How to Disable User Account Control (UAC) on Windows

A prompt for user account control on a Windows 11 desktop.

User account control is an important Windows security feature. If a running program wants full access to your system, it should ask with a UAC prompt. If you disable UAC, all running programs can gain administrator access without prompting first.

All modern versions of Windows, including Windows 11, Windows 10, Windows 8, Windows 7 and Windows Vista have user account control and are enabled by default. It is also included on Windows Server. The instructions here let you disable UAC on any version of Windows. UAC capabilities are found in the classic Control Panel, even on Windows 11 and Windows 10.

Warning: We recommend disabling UAC unless you have a specific reason for doing so. For example, you might want to temporarily disable UAC while resolving a software issue. If you disable UAC, we recommend re-enabling it as soon as possible. UAC prevents programs from gaining full administrator access to your operating system and can help limit the damage that malware can do to your PC.

First, open the UAC Settings window. To do so, open your Start menu (by pressing the Windows key or clicking the Start button). Type “UAC” or “User Account Control” in the search box in the Start menu.

Click “Change user account control settings” in the search results.

Search for "UAC" in the Start menu and start "Change user account control settings" shortcut.

In the User Account Control Settings window, click and drag the slider to the bottom position, which is “Never Message.” With this option, applications will be able to request administrator access to your system and will be given this access immediately without asking you first.

Click “OK” to save your selection. You will need to accept one last UAC prompt to confirm the change. It will take effect immediately after you do so.

choose "Never give notice" at the bottom of the slider and click" OKAY."

The UAC slider gives you four separate options for selecting user account control behaviors in Windows. Here are the options you can choose from:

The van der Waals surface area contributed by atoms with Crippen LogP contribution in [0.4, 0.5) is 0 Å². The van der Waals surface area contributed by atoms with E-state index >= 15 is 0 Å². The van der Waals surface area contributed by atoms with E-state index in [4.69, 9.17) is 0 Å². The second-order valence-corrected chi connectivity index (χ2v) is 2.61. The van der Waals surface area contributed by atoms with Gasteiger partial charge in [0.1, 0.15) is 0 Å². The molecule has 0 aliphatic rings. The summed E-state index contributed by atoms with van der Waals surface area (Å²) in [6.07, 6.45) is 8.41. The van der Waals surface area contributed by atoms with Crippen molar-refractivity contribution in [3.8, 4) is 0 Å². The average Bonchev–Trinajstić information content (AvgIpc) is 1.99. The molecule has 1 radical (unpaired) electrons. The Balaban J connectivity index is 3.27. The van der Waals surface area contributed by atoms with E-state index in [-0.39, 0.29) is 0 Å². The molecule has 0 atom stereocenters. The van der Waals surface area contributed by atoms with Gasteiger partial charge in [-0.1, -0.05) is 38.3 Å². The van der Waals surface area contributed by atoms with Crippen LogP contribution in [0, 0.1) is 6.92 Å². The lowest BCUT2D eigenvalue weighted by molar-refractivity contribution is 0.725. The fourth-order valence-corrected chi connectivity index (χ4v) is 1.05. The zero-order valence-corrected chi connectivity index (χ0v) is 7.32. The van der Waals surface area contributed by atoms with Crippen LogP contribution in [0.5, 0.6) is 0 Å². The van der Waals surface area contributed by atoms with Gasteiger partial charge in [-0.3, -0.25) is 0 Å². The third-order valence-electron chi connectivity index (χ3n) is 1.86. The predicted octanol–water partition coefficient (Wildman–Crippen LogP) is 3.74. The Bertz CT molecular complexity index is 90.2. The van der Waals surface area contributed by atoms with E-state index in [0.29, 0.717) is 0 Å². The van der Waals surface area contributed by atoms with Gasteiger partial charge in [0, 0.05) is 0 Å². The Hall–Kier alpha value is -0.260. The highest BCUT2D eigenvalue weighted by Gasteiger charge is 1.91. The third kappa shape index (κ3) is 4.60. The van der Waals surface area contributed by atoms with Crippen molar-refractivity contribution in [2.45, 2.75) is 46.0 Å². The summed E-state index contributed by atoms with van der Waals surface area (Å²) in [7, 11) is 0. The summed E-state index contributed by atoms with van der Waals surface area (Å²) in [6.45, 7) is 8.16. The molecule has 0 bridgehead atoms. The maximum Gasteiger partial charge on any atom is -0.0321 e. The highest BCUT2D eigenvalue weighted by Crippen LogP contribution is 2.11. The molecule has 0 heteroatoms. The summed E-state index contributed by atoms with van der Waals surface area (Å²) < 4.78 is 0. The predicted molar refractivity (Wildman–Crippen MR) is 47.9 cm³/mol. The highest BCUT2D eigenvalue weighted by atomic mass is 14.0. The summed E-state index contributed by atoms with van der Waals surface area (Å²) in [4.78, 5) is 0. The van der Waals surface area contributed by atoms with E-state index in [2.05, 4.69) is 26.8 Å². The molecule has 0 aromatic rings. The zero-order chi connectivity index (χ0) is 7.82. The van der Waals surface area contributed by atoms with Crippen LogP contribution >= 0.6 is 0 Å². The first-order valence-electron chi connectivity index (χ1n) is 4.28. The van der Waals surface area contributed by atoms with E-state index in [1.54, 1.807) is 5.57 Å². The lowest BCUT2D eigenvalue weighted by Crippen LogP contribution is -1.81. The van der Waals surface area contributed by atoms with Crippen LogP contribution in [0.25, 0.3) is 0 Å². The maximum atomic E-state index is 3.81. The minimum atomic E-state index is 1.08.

• Always let me know when: This option is even more stringent than the default setting. For example, Windows displays The default UAC prompt when installing applications. However, you must also accept UAC messages when changing Windows system settings. This ensures that applications cannot silently change operating system settings without asking you.
  • Notify me only when apps try to make changes on my computer (default): This is standard UAC behavior. Windows will ask you for permission when you install applications or when these programs will have full system access, but you will not see UAC messages when you change most Windows operating system settings.
  • Notify me only when apps try to make changes on my computer (do not mute my desktop): This is the same as the default setting, but Windows shows you a UAC window over your normal desktop environment rather than a UAC window over a muted desktop environment. The toned-down desktop environment is actually a special, secure desktop that running applications can not interfere with. You should only use this option if it takes a long time for your computer to shut down your desktop, which could be due to a hardware or driver problem.
  • Never let me know when: Applications can get UAC access without asking you. You will never see a UAC prompt requesting your permission or informing you of UAC access while the “Never Notify” option is enabled. To disable UAC completely, this is the option you should choose.

To re-enable UAC in the future, open the User Account Control Settings window again, drag the slider back to the default position, and click “OK.” Changes to your UAC settings take immediate effect; you do not need to restart.

Select the second position from the top to restore the default UAC setting.

Again, we strongly recommend disabling UAC unless you have a particularly good reason to do so. Although the feature was very disgusting and noisy when it debuted on Windows Vista, it has been much more affordable since Windows 7, and it still works well on Windows 10 and Windows 11 today. You may see some UAC messages when you set up a computer and install your software, but hopefully they should not be too frequent after that – and they are an important security feature that gives you control over what applications can do on your PC.

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